In her opening remarks at this year’s lecture, Dewart Bell noted how much her late husband loved to teach, saying that a lecture in his honor at the school where he taught was a particularly apt way of remembering him. “It was always students first,” Dewart Bell said. “For him, there was no higher calling than teacher.”
Gonzales Rose began her lecture by noting Bell’s belief that racism was a major structure in American legal doctrine that could not be overcome by small reforms. With this in mind, she said, we need to evaluate the legal apparatus that must be reformed in order to create larger structural change. In particular, Gonzales Rose pointed to the need to eliminate racism in how evidence is used in legal proceedings.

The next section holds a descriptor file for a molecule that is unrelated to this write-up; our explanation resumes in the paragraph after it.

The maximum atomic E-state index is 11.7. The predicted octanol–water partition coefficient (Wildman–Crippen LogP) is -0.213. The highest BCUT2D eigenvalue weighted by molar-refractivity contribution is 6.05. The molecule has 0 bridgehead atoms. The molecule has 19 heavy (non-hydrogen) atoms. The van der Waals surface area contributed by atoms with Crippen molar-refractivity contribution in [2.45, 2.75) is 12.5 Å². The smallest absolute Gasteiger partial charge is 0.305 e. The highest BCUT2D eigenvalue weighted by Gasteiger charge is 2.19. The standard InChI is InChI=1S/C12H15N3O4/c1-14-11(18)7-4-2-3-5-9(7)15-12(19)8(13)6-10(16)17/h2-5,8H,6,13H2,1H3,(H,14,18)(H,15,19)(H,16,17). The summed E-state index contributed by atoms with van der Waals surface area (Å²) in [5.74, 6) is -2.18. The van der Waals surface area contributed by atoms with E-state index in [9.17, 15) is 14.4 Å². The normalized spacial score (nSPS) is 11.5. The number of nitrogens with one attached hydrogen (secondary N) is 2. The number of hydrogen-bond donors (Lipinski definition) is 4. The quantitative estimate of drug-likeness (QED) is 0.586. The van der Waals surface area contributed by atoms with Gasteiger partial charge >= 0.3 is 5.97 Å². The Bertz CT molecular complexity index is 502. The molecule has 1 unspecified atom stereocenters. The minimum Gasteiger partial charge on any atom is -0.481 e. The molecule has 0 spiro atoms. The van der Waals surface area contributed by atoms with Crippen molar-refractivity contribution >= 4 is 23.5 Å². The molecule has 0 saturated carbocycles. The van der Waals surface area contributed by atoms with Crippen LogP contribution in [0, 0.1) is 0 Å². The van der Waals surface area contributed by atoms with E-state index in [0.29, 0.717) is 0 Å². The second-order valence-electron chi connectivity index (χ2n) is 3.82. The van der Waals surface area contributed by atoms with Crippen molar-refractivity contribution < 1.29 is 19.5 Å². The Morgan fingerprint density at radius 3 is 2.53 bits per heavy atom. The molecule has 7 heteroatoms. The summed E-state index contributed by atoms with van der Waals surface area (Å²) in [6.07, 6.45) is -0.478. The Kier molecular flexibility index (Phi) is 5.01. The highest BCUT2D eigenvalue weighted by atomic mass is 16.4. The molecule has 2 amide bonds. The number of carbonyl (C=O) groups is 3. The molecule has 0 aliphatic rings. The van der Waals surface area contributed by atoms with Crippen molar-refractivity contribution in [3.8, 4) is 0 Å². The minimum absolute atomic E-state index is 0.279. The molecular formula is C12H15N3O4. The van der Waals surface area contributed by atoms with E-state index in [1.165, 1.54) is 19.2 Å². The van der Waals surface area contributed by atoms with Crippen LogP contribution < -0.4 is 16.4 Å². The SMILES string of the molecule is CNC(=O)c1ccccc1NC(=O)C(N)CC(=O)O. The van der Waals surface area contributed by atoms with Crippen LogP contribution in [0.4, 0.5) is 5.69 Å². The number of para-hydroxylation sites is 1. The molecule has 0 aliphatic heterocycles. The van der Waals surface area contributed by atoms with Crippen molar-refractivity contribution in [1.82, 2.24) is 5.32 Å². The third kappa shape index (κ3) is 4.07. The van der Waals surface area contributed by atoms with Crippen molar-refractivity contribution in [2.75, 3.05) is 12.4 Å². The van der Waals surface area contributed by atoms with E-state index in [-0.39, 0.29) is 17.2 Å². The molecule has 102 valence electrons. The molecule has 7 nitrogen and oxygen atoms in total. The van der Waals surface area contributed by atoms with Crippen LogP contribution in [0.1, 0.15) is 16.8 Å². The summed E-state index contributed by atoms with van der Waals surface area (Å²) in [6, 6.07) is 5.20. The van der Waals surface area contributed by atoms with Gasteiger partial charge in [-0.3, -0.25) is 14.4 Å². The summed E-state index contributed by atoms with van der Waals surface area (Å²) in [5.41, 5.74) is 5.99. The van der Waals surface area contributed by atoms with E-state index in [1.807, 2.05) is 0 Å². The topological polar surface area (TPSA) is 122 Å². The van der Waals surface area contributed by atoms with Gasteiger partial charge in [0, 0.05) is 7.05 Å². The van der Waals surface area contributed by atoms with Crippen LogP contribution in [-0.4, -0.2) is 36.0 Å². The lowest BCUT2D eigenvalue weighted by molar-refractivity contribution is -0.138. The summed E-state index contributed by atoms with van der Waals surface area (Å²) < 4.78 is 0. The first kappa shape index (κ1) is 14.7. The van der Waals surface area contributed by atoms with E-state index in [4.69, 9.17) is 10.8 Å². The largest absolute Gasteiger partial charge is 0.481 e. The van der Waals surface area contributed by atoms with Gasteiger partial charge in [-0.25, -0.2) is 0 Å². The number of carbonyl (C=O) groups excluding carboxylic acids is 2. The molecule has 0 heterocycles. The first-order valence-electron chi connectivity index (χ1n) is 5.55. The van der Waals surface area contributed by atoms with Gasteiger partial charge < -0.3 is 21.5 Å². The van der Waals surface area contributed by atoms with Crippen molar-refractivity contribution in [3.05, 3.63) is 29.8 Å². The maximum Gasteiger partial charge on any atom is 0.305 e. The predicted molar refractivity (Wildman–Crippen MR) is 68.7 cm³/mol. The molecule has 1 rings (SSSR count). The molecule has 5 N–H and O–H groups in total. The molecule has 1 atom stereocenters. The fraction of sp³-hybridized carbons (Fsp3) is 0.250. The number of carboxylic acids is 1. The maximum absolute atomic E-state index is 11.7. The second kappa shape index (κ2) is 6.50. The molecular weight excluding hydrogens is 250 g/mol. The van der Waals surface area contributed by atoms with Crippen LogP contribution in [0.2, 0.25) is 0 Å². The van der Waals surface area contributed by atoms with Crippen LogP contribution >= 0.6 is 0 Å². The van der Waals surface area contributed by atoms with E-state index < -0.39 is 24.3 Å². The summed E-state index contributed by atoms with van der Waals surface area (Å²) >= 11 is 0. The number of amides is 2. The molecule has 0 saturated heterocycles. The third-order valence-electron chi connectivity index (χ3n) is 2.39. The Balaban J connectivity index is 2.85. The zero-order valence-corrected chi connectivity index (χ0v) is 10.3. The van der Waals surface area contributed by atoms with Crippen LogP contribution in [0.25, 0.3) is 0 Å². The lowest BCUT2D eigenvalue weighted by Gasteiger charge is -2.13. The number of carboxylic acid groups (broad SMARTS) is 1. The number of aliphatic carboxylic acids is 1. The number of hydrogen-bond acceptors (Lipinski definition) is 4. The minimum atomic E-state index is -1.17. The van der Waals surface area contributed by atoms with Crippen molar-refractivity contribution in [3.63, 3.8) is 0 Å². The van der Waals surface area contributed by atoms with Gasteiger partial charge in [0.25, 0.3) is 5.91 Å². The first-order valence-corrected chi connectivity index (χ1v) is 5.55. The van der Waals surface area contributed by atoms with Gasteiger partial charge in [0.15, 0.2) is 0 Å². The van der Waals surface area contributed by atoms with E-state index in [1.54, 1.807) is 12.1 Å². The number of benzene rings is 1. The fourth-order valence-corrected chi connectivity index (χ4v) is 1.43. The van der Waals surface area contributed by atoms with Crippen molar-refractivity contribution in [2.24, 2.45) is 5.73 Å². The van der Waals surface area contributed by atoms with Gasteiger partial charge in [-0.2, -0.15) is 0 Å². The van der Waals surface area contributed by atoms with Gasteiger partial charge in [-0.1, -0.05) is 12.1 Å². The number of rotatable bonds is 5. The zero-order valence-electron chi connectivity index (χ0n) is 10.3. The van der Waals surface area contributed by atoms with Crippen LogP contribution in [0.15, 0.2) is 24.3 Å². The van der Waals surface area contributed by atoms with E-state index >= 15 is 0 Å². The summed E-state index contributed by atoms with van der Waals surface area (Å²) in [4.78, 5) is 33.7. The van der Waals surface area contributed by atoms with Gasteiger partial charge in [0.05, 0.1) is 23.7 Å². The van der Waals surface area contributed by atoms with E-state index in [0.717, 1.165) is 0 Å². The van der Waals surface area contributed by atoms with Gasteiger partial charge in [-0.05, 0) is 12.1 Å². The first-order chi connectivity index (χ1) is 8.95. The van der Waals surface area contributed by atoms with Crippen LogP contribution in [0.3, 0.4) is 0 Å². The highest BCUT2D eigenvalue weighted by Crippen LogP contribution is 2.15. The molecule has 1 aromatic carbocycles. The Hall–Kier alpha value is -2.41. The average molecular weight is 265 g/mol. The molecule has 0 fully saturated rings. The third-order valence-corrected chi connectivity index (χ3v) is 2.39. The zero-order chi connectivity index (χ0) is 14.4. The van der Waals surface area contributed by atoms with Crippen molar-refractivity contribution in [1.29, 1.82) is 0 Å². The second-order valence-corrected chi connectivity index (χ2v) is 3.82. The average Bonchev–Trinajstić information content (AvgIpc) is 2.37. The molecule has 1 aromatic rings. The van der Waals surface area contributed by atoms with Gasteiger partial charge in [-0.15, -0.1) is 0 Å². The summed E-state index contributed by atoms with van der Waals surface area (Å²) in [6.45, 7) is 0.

Tracing the history of evidence, Gonzales Rose noted that for much of American history, race-based witness competency laws prevented Black and brown people from testifying against white people, while allowing white people to testify against all racial groups. “Evidence law no longer overtly grants or diminishes testimonial competence on the basis of race,” she said. “However, this continues to occur in subtle colorblind ways.”